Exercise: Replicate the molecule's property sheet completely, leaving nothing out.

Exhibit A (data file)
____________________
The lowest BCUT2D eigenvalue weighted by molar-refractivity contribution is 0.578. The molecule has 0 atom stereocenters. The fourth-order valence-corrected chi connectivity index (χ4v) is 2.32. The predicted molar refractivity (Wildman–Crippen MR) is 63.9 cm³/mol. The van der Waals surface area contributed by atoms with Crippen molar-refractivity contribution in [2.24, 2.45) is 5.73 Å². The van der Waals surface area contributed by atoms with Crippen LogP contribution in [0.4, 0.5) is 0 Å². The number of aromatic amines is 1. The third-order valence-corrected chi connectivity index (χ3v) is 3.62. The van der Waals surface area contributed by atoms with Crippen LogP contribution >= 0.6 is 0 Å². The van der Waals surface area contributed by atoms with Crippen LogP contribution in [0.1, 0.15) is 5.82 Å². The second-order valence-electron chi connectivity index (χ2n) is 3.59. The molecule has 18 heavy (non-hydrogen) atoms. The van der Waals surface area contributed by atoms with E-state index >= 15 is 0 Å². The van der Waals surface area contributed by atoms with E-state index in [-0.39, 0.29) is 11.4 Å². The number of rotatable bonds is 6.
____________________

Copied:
The lowest BCUT2D eigenvalue weighted by molar-refractivity contribution is 0.578. The molecule has 0 atom stereocenters. The fourth-order valence-corrected chi connectivity index (χ4v) is 2.32. The predicted molar refractivity (Wildman–Crippen MR) is 63.9 cm³/mol. The van der Waals surface area contributed by atoms with Crippen molar-refractivity contribution in [2.24, 2.45) is 5.73 Å². The van der Waals surface area contributed by atoms with Crippen LogP contribution in [0.4, 0.5) is 0 Å². The number of aromatic amines is 1. The third-order valence-corrected chi connectivity index (χ3v) is 3.62. The van der Waals surface area contributed by atoms with Crippen LogP contribution >= 0.6 is 0 Å². The van der Waals surface area contributed by atoms with Crippen LogP contribution in [0.1, 0.15) is 5.82 Å². The second-order valence-electron chi connectivity index (χ2n) is 3.59. The molecule has 18 heavy (non-hydrogen) atoms. The van der Waals surface area contributed by atoms with E-state index >= 15 is 0 Å². The van der Waals surface area contributed by atoms with E-state index in [-0.39, 0.29) is 11.4 Å². The number of rotatable bonds is 6.